So let’s take a look at JP Morgan:
An angry Jamie Dimon tells World Economic Forum that blanket criticism of banking industry is unfair
The head of JP Morgan has delivered a furious tirade against “banker bashing”, complaining that the entire industry is being tarred with the same brush and implying that bankers have become political whipping boys.
Jamie Dimon, one of Wall Street’s best known and most respected chief executives, told an audience at the World Economic Forum in Davos that there was a “huge misconception” that all banks ran into trouble during the financial crisis. In fact, he said, JP Morgan and its stronger rivals were “stabilising” influences and he insisted that banks would not “bend down and accept” abuse.
“Not all banks needed the Tarp [US government bailout money]. Not all banks would have failed,” said Dimon. “That one assumption drives a lot of arguments.”
Dimon, who was once characterised as Barack Obama’s favourite Wall Street banker but who fell out with the administration over financial reform, made clear his fury at the tone of public, political and media attacks on banks.
“This really is a terrible thing to do,” said Dimon. “I don’t lump all the media together. There’s good, there’s bad, there’s smart, there’s responsible, there’s irresponsible media. I don’t put them all together. It’s an unproductive and unfair way of treating people.”
He said blanket assaults on the industry “denigrate” everybody: “Not all companies are the same, not all chief executives are the same, not all media are the same. We try to do our best every day.”
His remarks chime with other bank bosses who have also been trying to turn the public’s attitude towards the sector, which has been struggling with its reputation since the 2008 financial crisis.
Bob Diamond, chief executive of Barclays, told the Treasury select committee of MPs earlier this month that the “period of remorse and apology” for banks needed to end.
Prime Minister David Cameron has also warned against “banker bashing” and said that a “lot of people” were to blame for the banking crisis.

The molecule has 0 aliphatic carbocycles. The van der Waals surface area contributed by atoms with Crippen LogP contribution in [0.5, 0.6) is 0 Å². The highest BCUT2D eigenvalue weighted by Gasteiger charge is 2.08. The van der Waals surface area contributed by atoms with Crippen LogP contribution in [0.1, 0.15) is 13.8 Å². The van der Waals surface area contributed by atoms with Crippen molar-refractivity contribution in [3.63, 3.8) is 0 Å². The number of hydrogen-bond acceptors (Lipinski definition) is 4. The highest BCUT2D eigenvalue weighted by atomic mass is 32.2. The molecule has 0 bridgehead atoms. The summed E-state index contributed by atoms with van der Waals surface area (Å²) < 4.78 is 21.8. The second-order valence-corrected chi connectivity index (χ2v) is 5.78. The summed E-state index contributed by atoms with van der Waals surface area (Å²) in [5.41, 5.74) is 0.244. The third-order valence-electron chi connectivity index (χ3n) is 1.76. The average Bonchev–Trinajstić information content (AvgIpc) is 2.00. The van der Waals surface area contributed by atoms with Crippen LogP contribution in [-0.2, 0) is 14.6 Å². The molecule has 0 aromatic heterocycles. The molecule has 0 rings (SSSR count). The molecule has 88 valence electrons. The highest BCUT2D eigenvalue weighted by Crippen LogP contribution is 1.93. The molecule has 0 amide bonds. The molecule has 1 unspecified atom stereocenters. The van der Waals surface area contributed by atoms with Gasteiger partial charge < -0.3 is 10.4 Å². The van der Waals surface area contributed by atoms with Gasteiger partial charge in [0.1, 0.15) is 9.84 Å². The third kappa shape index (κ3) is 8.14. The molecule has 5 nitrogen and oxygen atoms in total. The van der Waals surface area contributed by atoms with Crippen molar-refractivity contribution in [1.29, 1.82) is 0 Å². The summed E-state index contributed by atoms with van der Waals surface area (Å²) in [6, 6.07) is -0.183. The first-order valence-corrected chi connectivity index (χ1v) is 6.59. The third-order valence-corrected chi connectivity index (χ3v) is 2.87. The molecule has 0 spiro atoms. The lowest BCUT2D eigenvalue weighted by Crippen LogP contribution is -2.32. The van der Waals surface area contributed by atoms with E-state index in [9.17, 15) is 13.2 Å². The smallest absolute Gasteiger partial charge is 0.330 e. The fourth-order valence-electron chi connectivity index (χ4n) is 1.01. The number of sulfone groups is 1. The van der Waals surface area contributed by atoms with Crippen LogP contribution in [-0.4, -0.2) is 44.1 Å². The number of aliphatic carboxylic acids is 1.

JP Morgan, which employs more than 200,000 people globally including about 17,000 in Britain, was among the more profitable financial players throughout the credit crunch. When smaller rival Bear Stearns failed in March 2008, JP Morgan bought the business to rescue it from bankruptcy – an act, Dimon said, that was at the behest of Washington: “JP Morgan bought Bear Stearns because the US government asked us to.”
He reminded an audience of business chiefs and policymakers that JP Morgan subsequently bought another struggling US high street lender, Washington Mutual, to help stabilise the financial system.
On a panel moderated by the CNN presenter Fareed Zakaria, Dimon went on to hit out at President Obama’s former economic adviser, Larry Summers, who recently accused banks of spending $1m per congressman in lobbying efforts to oppose regulatory reform in the US.
“In a democracy, you have the right to petition government – it’s in the number one amendment,” said Dimon, who accused Summers of making “ridiculous” statements. The JP Morgan chief said banks had supported certain aspects of reform – including so-called resolution authority easing the process of winding down failing institutions. But he said the industry fought reforms that were “irrational”.
“I can acknowledge the need for massive reforms after what happened,” said Dimon. “But to suggest we’re supposed to just bend down and accept it because we’re banks – that’s not fair.”
Dimon played down concerns that the bankruptcy of municipalities in the US would trigger fresh systemic shocks. “There are 14,000 municipalities and you are unfortunately going to see some bankruptcies. It will be an issue for some and they have built up these obligations – pensions kind of snuck up on people … you are going to see some municipalities use the bankruptcy courts to try to renegotiate some of those contract”.
Andrew Clark in Davos
Thursday 27 January 2011 18.35 GMT
Source: The Guardian